A dash of Cool Water or Jako on a guy and he’s ready for town.
A dab of Happy or Beautiful on the neckline of a gal and its party time.
In the garden, plants use perfume and scents in much the same way.
For some, it will attract pollinators such as insects to assist in plant reproduction.
For others, the scent in foliage may either attract foraging animals or repel them.
Scent in the garden can be created with the presence of flowers or foliage that release essential oils, or it may be an external scent introduced via incense burners or even your neighbour’s weekly bbq.
Sometimes there are smells which need to be masked, such as garbage bins or waste water. In these cases, strategic scented plants can save both your temper and nose.
Scented plants are commonly associated with flowers, however there are fragrant foliage and bark plants that may also be utilised in your garden.
Popular scented plants include:
* Frangipani (Plumeria)
* Hawaiian gingers (Hedychium coronarium)
* Jasmine (Jasminum)
* Night scented cestrum (Cestrum nocturnum)
* Port wine magnolia hybrids (Michelia ’Coco’)
* Yesterday Today Tomorrow (Brunfelsia)
Be aware that some people may be allergic to strong scented plants like the jasmine in full bloom. Consider your family, friends and neighbours when selecting the right plant for your garden.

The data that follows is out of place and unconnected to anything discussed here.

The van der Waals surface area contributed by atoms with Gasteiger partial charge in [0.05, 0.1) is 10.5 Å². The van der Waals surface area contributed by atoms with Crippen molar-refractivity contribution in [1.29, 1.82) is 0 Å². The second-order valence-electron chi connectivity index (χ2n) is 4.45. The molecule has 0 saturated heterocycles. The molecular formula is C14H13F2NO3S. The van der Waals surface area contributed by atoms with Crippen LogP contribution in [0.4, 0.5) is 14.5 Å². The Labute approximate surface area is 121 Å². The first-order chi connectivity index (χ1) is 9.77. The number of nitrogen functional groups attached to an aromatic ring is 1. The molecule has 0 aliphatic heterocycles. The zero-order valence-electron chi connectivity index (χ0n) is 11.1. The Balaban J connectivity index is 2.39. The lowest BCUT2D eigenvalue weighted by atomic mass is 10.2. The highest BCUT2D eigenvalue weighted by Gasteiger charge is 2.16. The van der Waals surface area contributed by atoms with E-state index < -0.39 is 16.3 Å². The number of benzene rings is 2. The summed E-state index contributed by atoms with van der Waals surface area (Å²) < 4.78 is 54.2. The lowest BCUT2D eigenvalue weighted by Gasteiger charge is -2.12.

It may also be important not to place strongly scented plants near bedroom windows as it can be overpowering. Planted a short distance away the resultant scent will be a delicate fragrance, diffused by the surrounding air.
Fragrant foliage can be used near pathways so that scent is released as a person brushes against it:
* Lemon myrtle (Backhousia citriodora)
* Nutmeg bush (Iboza)
* Geraniums (Pelargonium)
* Sages (Salvia)
Scent is a strong human sense. It has the ability to remind people of past events, places and previous acquaintances. Ensure you leave a great lasting impression on your associates and friends with the right scented plant.